2019 WSOP Main Event: Morrone Leads After Day 4; Super Bowl Winner Seymour Bags Big

2019 WSOP Main Event: Morrone Leads After Day 4; Superbowl Winner Seymour Bags Big

The atmosphere late on Day 4 of the World Series of Poker Main Event couldn’t be any more different than just 24 hours earlier.

Gone was the excitement and camaraderie among the 1,286 who secured themselves a $15,000 payday. Instead, the tournament was underlined by an exciting tension that came with players realizing that their Main Event journeys will stretch into a fifth day. Not all players will say it, but every remaining hopeful will be thinking that they could win the WSOP Main Event.

Each one of the 354 players through to Day 5 knows that they have a long way ahead of them to win the Main Event and will be looking up the leaderboard when play resumes on July 10th at noon.

That leaderboard includes soe big names with big stacks, such as Day 3 chip leader Preben Stokkan (2,900,000), former American footballer and three-time Super Bowl winner Richard Seymour (2,750,000, lead photo), former WSOP bracelet winners Antonio Esfandiari (2,583,000) and Craig McCorkell (2,580,000), Romain Lewis (2,368,000), Dario Sammartino (2,302,000), Todd Brunson (1,151,000), Mike Matusow (726,000), and 2013 WSOP Main Event runner-up Jay Farber (436,000) to name just a few.

Top 10 Chip Counts After 2019 WSOP Main Event Day 4

#PlayerCountryChip CountBig Blinds
1Dean MorroneCanada4,980,000208
2Lars BondingDenmark4,040,000168
3Michael MessickUnited States3,925,000164
4Warwick MirzikinianAustralia3,900,000163
5Henrik HecklenDenmark3,862,000161
6Mihai ManoleRomania3,781,000158
7Robert HeidornUnited Kingdom3,700,000154
8Sean MillsUnited Kingdom3,692,000154
9Christopher WynkoopUnited States3,563,700148
10Andrew BrokosUnited States3,518,000147

O Canada! Morrone Leads the Way

As well as a long list of notables still in with a shot of taking home the $10,000,00 first prize, Dean Morrone is the current chip leader after winning his way into the Main Event for just $100. The Canadian with only just over $10,000 in lifetime earnings, has more than tripled that already, with every player remaining in the Main Event guaranteed $34,845.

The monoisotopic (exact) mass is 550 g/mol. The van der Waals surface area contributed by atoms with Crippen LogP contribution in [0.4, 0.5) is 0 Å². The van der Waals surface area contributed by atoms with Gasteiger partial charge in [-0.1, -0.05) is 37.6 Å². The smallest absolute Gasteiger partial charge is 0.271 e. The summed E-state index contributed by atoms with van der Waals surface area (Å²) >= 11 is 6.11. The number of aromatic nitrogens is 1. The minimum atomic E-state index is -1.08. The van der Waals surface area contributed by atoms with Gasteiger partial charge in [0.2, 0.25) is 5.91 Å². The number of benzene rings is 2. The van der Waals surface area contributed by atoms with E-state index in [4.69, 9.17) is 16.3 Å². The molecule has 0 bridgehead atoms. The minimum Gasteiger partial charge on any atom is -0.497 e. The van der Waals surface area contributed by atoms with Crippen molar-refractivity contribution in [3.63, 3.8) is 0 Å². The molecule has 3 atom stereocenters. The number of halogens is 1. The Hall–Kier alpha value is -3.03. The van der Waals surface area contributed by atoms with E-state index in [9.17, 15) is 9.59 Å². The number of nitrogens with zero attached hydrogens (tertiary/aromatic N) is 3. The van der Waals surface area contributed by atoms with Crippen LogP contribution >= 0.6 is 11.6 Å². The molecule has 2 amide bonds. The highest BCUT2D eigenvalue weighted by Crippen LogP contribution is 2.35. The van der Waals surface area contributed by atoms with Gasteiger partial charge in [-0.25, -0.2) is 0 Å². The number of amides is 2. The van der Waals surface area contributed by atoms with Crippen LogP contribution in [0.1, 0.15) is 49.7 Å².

Morrone started with just 365,000 in chips but bagged an impressive 4,980,000 at the end of the night, which will be good enough for 208 big blinds when play resumes.

"I can't believe this is real life. I've watched this tournament on TV over the years, always just manifested me playing it, it's all coming into effect. [...] To be able to play with the big boys; it's really exciting."

After finding out he had the chip lead, Morrone had the following to say: "It feels like an absolute simulation, I can't believe this is real life. I've watched this tournament on TV over the years, always just manifested me playing it, it's all coming into effect.

"I've got the most unreal support group of family at home. They have been sending me all the energy in the world. To be able to play with the big boys; it's really exciting.

"I qualified through 888poker in for $100 online, so even a min-cash is really huge to me. Anything past that is going to be extra, so I can't wait for tomorrow!"

There were several key hands for Morrone right off the bat, as he flopped a few sets that all held.

"Later on the day, an older gentleman gifted me about 120 big blinds, drawing dead on the flop. That was an absolutely huge pot for me; it catapulted me over three million, and I haven't looked back since."

And his plan now he's bagged the chip lead? "Try to go to bed [and] store as much energy as possible; it's going to be a long day."

Dean Morrone
Dean Morrone leads after Day 4 of the 2019 WSOP Main Event

Twelfth Time's a Charm for Manole

Fellow qualifier Mihai Manole also bagged a healthy stack with 3,781,000 in chips. Manole won his seat online back in February.

"I went from the $100 step to the $1,000 Sunday step. The second time I played it this year, I made it. It felt good to have it locked up.”

One of the reasons he was happy to get it out of the way early stemmed from having dug deep in the past without success.